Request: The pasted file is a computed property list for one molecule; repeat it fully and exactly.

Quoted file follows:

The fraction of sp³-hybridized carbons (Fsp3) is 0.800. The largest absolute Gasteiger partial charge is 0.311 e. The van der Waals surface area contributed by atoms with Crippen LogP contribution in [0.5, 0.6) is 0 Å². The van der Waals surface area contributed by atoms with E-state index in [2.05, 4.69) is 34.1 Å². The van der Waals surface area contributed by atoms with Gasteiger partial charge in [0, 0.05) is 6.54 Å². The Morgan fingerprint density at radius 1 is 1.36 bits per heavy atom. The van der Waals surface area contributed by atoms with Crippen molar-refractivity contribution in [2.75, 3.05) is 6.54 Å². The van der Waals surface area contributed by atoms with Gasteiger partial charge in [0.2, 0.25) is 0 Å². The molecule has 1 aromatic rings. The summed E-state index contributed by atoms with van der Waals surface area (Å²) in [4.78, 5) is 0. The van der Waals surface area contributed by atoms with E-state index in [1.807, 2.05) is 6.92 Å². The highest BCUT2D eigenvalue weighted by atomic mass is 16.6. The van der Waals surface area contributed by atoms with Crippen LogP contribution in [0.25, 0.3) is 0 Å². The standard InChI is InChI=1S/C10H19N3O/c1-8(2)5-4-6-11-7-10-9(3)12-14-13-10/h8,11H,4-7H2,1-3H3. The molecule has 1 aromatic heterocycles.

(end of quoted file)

The fraction of sp³-hybridized carbons (Fsp3) is 0.800. The largest absolute Gasteiger partial charge is 0.311 e. The van der Waals surface area contributed by atoms with Crippen LogP contribution in [0.5, 0.6) is 0 Å². The van der Waals surface area contributed by atoms with E-state index in [2.05, 4.69) is 34.1 Å². The van der Waals surface area contributed by atoms with Gasteiger partial charge in [0, 0.05) is 6.54 Å². The Morgan fingerprint density at radius 1 is 1.36 bits per heavy atom. The van der Waals surface area contributed by atoms with Crippen molar-refractivity contribution in [2.75, 3.05) is 6.54 Å². The van der Waals surface area contributed by atoms with Gasteiger partial charge in [0.2, 0.25) is 0 Å². The molecule has 1 aromatic rings. The summed E-state index contributed by atoms with van der Waals surface area (Å²) in [4.78, 5) is 0. The van der Waals surface area contributed by atoms with E-state index in [1.807, 2.05) is 6.92 Å². The highest BCUT2D eigenvalue weighted by atomic mass is 16.6. The van der Waals surface area contributed by atoms with Crippen LogP contribution in [0.25, 0.3) is 0 Å². The standard InChI is InChI=1S/C10H19N3O/c1-8(2)5-4-6-11-7-10-9(3)12-14-13-10/h8,11H,4-7H2,1-3H3. The molecule has 1 aromatic heterocycles.